Creams with lanolin, or pure lanolin, are often used to treat breastfeeding women’s nipples. A number of women report getting an allergic reaction to lanolin, which is why some people label this condition as nipple cream allergy. Nipples, when breastfeeding, can often have small cracks and openings which allows lanolin to enter the mother’s blood stream contributing to a potential allergic reaction.

The irony is that there are a number of topical treatments being used to treat skin conditions such as eczema, dry skin and open wounds that contain lanolin. Initially the soothing properties of lanolin might help, but as the repetitive exposure to the allergen kicks in, it may just make it worse over time; or a full-blown allergy may be created. Users will often increase use of the product to combat the symptoms not realizing the treatment is contributing to the problem.


A few interesting facts about Lanolin

Lanolin can be an emulsifier

Lanolin can hold 2-4 times its weight in moisture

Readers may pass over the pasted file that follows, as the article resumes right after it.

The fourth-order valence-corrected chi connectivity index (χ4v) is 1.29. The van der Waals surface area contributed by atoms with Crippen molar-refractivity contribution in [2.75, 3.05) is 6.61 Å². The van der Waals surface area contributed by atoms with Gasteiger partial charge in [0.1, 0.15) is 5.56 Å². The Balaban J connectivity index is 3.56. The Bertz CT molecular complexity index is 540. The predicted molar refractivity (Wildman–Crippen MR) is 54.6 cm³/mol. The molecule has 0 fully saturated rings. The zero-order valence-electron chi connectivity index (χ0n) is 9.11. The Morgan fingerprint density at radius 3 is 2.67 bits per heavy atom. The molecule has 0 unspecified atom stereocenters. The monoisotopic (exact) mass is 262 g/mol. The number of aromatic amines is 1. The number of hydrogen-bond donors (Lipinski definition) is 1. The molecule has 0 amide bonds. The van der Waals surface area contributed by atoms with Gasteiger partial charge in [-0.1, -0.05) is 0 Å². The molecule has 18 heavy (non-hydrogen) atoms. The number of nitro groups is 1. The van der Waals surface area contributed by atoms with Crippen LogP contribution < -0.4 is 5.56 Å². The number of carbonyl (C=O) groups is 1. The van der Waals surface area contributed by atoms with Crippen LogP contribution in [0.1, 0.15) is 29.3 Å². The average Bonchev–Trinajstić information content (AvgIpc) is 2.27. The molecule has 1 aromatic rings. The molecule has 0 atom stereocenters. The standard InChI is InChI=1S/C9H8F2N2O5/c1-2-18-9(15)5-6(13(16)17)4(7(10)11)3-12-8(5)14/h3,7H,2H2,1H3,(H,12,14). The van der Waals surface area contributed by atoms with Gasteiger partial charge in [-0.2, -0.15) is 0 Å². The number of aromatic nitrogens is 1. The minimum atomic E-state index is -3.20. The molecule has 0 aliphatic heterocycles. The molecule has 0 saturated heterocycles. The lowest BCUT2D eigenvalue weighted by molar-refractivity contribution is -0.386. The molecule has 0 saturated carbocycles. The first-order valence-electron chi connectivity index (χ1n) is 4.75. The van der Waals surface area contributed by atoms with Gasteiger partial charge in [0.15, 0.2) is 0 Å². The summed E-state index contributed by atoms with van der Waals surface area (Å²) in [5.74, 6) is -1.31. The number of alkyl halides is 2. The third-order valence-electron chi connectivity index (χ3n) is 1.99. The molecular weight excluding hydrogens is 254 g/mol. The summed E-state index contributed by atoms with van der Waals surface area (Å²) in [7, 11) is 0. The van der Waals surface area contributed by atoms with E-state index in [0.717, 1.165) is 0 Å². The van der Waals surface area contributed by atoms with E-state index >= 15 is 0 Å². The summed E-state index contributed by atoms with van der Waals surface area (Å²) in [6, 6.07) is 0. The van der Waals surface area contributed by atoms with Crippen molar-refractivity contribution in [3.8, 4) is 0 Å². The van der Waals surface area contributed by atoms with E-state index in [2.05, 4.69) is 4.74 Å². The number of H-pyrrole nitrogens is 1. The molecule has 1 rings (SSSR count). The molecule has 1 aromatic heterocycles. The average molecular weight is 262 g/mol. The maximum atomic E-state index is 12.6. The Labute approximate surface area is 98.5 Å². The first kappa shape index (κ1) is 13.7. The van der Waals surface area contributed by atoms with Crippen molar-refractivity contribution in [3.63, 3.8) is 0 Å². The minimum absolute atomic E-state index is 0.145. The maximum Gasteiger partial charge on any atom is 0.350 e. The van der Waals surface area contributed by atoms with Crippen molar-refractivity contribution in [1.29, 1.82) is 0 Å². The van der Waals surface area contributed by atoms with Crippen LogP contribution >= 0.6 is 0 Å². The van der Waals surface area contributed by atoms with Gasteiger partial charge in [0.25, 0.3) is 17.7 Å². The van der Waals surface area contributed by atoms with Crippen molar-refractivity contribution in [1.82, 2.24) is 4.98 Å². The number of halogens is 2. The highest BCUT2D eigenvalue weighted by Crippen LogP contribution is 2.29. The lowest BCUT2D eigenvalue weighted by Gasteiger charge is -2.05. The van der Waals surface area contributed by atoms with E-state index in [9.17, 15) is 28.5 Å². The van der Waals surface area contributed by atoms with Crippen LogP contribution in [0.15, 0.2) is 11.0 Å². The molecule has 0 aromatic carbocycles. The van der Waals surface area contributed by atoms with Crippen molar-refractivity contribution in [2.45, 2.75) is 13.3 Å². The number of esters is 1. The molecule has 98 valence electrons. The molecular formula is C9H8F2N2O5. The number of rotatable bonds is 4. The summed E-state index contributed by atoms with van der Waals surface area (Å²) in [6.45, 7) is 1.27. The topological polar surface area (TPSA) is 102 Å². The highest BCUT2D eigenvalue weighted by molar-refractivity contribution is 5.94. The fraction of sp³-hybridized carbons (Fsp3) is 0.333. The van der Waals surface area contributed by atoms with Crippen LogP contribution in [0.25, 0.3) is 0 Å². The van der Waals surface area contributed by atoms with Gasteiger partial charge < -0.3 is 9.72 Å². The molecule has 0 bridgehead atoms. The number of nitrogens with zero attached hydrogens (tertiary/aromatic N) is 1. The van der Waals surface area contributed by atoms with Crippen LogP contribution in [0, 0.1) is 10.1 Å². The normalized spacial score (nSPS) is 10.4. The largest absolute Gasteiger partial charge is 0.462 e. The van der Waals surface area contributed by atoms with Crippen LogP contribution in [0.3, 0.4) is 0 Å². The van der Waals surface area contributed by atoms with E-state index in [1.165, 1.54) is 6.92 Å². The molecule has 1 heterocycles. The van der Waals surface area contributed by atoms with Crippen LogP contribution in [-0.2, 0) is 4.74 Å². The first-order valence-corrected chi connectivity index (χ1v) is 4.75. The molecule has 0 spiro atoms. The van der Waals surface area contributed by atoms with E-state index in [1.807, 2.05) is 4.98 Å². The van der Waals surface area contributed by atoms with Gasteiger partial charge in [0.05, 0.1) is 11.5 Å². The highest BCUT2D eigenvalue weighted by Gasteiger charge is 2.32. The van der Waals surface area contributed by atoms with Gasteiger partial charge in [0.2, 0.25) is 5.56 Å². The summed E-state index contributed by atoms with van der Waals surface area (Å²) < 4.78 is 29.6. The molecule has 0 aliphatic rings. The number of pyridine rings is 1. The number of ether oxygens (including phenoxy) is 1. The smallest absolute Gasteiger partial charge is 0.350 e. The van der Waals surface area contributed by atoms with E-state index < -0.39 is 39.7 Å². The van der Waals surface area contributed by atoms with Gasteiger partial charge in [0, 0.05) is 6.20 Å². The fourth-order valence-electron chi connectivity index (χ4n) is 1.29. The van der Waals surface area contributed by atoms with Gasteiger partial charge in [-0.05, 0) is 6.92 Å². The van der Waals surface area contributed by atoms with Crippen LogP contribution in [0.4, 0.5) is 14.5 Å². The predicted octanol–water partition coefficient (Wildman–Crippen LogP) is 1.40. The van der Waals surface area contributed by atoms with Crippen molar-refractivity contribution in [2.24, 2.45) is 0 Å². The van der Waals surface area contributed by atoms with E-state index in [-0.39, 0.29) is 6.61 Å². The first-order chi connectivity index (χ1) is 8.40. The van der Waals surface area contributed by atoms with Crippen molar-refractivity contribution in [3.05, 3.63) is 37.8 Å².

Lanolin can be harmful if swallowed. 

Lanolin is similar to wax so eating a significant amount relative to the baby’s size can cause a blockage in the intestine.


Lanolin poisoning can occur when it is ingested. Babies when breastfeeding will be ingesting any product applied to their Mother’s nipples, including lanolin.


Symptoms of lanolin poisoning 

  • Diarrhea
  • Rash
  • Swelling
  • Red Skin
  • Vomiting

Lanolin allergy can occur with the initial exposure or after multiple uses.

Symptoms of an allergic reaction to lanolin.

  • Eye, lip, mouth and throat swelling
  • Rash
  • Shortness of breath
  • Skin redness
  • Itching or burning
  • Hives
  • Blisters or skin bumps
  • Dryness, cracking, peeling or flaking of skin
  • Skin burning or stinging skin after a few hours, or even after a couple of days, after skin exposure.